Arthur is Sir Arthur Conan Doyle, physician, sportsman, gentleman par excellence and the inventor of Sherlock Holmes; George is George Edalji, also a real, if less well-known person, whose path crossed not quite fatefully with the famous author's. Edalji was the son of a Parsi father (who was a Shropshire vicar), and a Scots mother. In 1903, George, a solicitor, was accused of writing obscene, threatening letters to his own family and of mutilating cattle in his farm community. He was convicted of criminal behavior in a blatant miscarriage of justice based on racial prejudice. Eventually, Sir Arthur ("Irish by ancestry, Scottish by birth") heard about George's case and began to advocate on his behalf. In this combination psychological novel, detective story and literary thriller, Barnes elegantly dissects early 20th-century English society as he spins this true-life story with subtle and restrained irony. Every line delivered by the many characters--the two principals, their school chums (Barnes sketches their early lives), their families and many incidentals--rings with import. His dramatization of George's trial, in particular, grinds with telling minutiae, and his portrait of Arthur is remarkably rich, even when tackling Doyle's spiritualist side. Shortlisted for the Booker, this novel about love, guilt, identity and honor is a triumph of storytelling, taking the form Barnes perfected in Flaubert's Parrot (1985) and stretching it yet again. 100,000 first printing; 8-city author tour . (Jan.)[Page 49]. Copyright 2005 Reed Business Information.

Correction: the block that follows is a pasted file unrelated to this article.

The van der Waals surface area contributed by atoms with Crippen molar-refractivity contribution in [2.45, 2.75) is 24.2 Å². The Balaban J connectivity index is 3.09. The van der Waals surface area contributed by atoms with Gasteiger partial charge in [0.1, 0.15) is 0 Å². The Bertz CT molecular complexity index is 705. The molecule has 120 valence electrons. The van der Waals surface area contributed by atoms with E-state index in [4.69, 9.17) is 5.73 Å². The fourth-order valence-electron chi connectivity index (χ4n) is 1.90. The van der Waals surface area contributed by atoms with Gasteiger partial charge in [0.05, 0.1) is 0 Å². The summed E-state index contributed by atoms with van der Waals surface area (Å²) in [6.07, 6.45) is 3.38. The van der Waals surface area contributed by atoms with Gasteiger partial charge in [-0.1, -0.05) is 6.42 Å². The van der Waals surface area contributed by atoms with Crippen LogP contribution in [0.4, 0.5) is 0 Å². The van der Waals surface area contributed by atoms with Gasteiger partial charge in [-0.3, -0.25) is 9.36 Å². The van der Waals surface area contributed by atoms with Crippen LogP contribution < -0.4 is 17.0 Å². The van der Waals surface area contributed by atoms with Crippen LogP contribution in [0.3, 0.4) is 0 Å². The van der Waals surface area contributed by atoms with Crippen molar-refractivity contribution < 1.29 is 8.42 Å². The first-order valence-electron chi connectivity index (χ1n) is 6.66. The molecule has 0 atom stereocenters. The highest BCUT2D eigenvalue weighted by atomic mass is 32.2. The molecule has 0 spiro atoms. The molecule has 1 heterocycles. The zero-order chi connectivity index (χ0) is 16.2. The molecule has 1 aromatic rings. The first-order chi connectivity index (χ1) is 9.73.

Adult/High School -This novel tells the tale of two real men: Sir Arthur Conan Doyle, creator of Sherlock Holmes, and George Edalji, an English lawyer of Indian descent. Their lives crossed when Edalji asked Doyle for help following Edalji's unjust conviction for mutilating horses. The narrative moves toward that point, which is in many ways merely the framework that allows Barnes to develop the interior stories of two unusual figures in Victorian and Edwardian England. His Doyle is a latter-day knight-errant, with all the failings and foibles one might expect; Edalji is the model Englishman with an inherent faith in the legal system and race is something that he cannot imagine could matter. Barnes has created two fully realized characters, and readers cannot help but sympathize with them.-Ted Westervelt, Library of Congress, Washington, DC[Page 191]. Copyright 2006 Reed Business Information.